I don’t know what the hell’s going on this week, but the pop girls have all SNAPPED one by one. Lady Gaga and Ariana Grande gave us ‘Rain On Me‘, Carly Rae Jepsen dropped a whole damn album by surprise, Kacey Musgraves is openly soliciting the gays to buy her scented candles, and Lana Del Rey is out there accusing her critics of trying to start a “race war”. What an exciting and confusing time to be alive!
Earlier this week, Lana took to Instagram to announce a new album and two (!) books of poetry, and in doing so, launched a savage attack on her critics. She complained that, while artists like Doja Cat, Ariana Grande, Camila Cabello, Cardi B, Kehlani, Nicki Minaj and Beyonce have had great success by releasing sexually liberated music, she is still often criticised for “glamorising abuse” in her own sexually forthright songs.
There was a fierce backlash to the post, as people accused her of racism for singling out so many women of colour. She took to Instagram again to say that the artists she mentioned are actually her “favourite singers”, and that she was not trying to criticise them, but was in fact trying to make a statement about the place of women in music.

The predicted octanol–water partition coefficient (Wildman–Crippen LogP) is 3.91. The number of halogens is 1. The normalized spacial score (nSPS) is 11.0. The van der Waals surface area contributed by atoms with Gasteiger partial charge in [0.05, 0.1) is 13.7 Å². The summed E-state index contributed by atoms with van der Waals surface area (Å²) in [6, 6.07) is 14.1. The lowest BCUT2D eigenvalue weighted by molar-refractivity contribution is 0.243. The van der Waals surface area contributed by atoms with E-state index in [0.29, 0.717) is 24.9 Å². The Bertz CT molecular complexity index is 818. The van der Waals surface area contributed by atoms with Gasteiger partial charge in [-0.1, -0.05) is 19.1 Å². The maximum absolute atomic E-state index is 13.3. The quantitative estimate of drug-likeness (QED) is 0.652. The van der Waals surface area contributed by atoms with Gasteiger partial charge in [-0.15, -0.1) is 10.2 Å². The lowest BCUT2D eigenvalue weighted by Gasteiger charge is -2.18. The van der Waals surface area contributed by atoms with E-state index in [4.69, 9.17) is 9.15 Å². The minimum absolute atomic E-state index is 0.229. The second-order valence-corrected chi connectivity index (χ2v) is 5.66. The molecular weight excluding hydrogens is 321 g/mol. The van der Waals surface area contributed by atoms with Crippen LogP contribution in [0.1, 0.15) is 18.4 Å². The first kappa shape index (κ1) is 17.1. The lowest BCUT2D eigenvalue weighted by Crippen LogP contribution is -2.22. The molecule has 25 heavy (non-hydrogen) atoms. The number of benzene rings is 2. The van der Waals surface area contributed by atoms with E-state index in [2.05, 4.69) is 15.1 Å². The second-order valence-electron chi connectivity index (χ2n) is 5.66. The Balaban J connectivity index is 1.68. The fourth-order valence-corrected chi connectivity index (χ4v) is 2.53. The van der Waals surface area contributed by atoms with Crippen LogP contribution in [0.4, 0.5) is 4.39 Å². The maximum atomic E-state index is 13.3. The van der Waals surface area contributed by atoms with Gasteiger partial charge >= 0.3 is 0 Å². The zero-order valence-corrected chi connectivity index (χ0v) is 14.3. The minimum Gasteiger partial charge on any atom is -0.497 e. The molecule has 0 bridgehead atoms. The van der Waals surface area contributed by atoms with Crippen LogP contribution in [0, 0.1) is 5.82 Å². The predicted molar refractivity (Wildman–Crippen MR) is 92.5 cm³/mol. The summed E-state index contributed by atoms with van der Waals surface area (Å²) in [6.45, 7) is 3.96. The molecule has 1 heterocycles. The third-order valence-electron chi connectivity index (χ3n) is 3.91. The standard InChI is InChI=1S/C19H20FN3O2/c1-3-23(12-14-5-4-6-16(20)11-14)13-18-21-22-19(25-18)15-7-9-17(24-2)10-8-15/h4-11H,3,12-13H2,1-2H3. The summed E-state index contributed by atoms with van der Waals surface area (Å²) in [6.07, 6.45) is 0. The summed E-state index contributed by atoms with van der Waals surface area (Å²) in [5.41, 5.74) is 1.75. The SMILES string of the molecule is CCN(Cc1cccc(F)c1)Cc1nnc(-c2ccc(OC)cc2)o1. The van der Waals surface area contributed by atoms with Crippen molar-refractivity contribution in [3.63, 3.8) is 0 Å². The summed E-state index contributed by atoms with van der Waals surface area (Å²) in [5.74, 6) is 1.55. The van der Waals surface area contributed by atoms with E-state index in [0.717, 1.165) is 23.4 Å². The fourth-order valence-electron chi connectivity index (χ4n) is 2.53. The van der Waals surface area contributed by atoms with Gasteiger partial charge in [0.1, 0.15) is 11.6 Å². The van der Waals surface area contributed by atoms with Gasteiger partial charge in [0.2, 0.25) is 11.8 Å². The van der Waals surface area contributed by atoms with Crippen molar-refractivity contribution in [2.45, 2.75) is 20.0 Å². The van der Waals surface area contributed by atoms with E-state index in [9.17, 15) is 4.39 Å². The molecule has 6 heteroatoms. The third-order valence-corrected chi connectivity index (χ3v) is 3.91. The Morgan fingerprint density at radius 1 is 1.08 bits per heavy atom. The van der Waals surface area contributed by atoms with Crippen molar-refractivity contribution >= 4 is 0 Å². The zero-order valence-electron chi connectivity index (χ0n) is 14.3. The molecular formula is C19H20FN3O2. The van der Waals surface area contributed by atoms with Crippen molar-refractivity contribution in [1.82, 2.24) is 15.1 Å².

That clearly wasn’t enough for her though, as earlier today, Lana Del Rey released another lengthy diatribe. She doubled down on her earlier remarks, saying:
“Despite the feedback that I’ve heard from several people that I mentioned in a complimentary way, whether it be Ariana or Doja Cat – I want to say that I remain firm in my clarity and stance in what what I was writing about was the importance of self advocacy for the more delicate and often dismissed, softer female personality, and that that there does have to be room for that type in what will inevitably become a new wave/3rd wave of feminism that is rapidly approaching. Watch!”
She then went on to put pretty much everyone on blast, saying:
“I’m sorry that the folks who I can only assume are super trump/pence supporters or hyper liberals or flip-flopping headline grabbing critics [who] can’t read and want to make it a race war, when in fact the issue was with *female* critics and *female alternative artists who are disassociated from their own fragility and sexuality and berate more sexually liberated artists like myself and the women I mentioned.”
You can read it all below:
Image: Getty Images / David Crotty / Patrick McMullan